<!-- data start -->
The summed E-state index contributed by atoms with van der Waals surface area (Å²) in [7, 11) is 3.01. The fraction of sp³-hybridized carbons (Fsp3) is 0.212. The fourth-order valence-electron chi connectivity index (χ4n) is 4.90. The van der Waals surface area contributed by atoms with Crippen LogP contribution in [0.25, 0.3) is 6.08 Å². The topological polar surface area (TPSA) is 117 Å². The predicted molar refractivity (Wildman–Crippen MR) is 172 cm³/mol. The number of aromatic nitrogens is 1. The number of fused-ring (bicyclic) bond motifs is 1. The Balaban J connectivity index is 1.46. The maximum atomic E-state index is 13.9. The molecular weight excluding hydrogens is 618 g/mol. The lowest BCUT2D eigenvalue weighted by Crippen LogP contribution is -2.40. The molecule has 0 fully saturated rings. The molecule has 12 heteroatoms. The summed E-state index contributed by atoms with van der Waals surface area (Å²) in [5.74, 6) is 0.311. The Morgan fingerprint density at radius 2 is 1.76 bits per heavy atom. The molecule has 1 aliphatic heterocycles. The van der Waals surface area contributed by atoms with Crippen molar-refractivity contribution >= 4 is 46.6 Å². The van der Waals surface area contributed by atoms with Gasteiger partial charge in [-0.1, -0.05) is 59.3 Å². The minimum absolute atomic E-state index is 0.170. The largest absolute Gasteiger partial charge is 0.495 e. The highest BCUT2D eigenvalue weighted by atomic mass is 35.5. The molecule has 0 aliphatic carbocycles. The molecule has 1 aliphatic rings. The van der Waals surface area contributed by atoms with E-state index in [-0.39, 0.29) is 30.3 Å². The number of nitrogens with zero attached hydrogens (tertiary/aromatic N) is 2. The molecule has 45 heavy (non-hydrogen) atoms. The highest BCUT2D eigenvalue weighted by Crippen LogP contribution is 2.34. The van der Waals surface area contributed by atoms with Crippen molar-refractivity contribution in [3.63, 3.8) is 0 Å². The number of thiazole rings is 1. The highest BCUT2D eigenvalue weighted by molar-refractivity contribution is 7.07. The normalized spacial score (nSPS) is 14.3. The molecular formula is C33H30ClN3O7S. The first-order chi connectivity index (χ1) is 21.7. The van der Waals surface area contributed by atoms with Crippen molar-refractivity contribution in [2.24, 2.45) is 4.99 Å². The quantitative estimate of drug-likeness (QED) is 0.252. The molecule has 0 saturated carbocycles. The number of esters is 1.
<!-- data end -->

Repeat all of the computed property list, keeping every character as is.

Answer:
The summed E-state index contributed by atoms with van der Waals surface area (Å²) in [7, 11) is 3.01. The fraction of sp³-hybridized carbons (Fsp3) is 0.212. The fourth-order valence-electron chi connectivity index (χ4n) is 4.90. The van der Waals surface area contributed by atoms with Crippen LogP contribution in [0.25, 0.3) is 6.08 Å². The topological polar surface area (TPSA) is 117 Å². The predicted molar refractivity (Wildman–Crippen MR) is 172 cm³/mol. The number of aromatic nitrogens is 1. The number of fused-ring (bicyclic) bond motifs is 1. The Balaban J connectivity index is 1.46. The maximum atomic E-state index is 13.9. The molecular weight excluding hydrogens is 618 g/mol. The lowest BCUT2D eigenvalue weighted by Crippen LogP contribution is -2.40. The molecule has 0 fully saturated rings. The molecule has 12 heteroatoms. The summed E-state index contributed by atoms with van der Waals surface area (Å²) in [5.74, 6) is 0.311. The Morgan fingerprint density at radius 2 is 1.76 bits per heavy atom. The molecule has 1 aliphatic heterocycles. The van der Waals surface area contributed by atoms with Crippen molar-refractivity contribution >= 4 is 46.6 Å². The van der Waals surface area contributed by atoms with Gasteiger partial charge in [-0.1, -0.05) is 59.3 Å². The minimum absolute atomic E-state index is 0.170. The largest absolute Gasteiger partial charge is 0.495 e. The highest BCUT2D eigenvalue weighted by atomic mass is 35.5. The molecule has 0 aliphatic carbocycles. The molecule has 1 aliphatic rings. The van der Waals surface area contributed by atoms with E-state index in [-0.39, 0.29) is 30.3 Å². The number of nitrogens with zero attached hydrogens (tertiary/aromatic N) is 2. The molecule has 45 heavy (non-hydrogen) atoms. The highest BCUT2D eigenvalue weighted by Crippen LogP contribution is 2.34. The van der Waals surface area contributed by atoms with Crippen molar-refractivity contribution in [3.63, 3.8) is 0 Å². The number of thiazole rings is 1. The highest BCUT2D eigenvalue weighted by molar-refractivity contribution is 7.07. The normalized spacial score (nSPS) is 14.3. The molecular formula is C33H30ClN3O7S. The first-order chi connectivity index (χ1) is 21.7. The van der Waals surface area contributed by atoms with Crippen molar-refractivity contribution in [2.24, 2.45) is 4.99 Å². The quantitative estimate of drug-likeness (QED) is 0.252. The molecule has 0 saturated carbocycles. The number of esters is 1.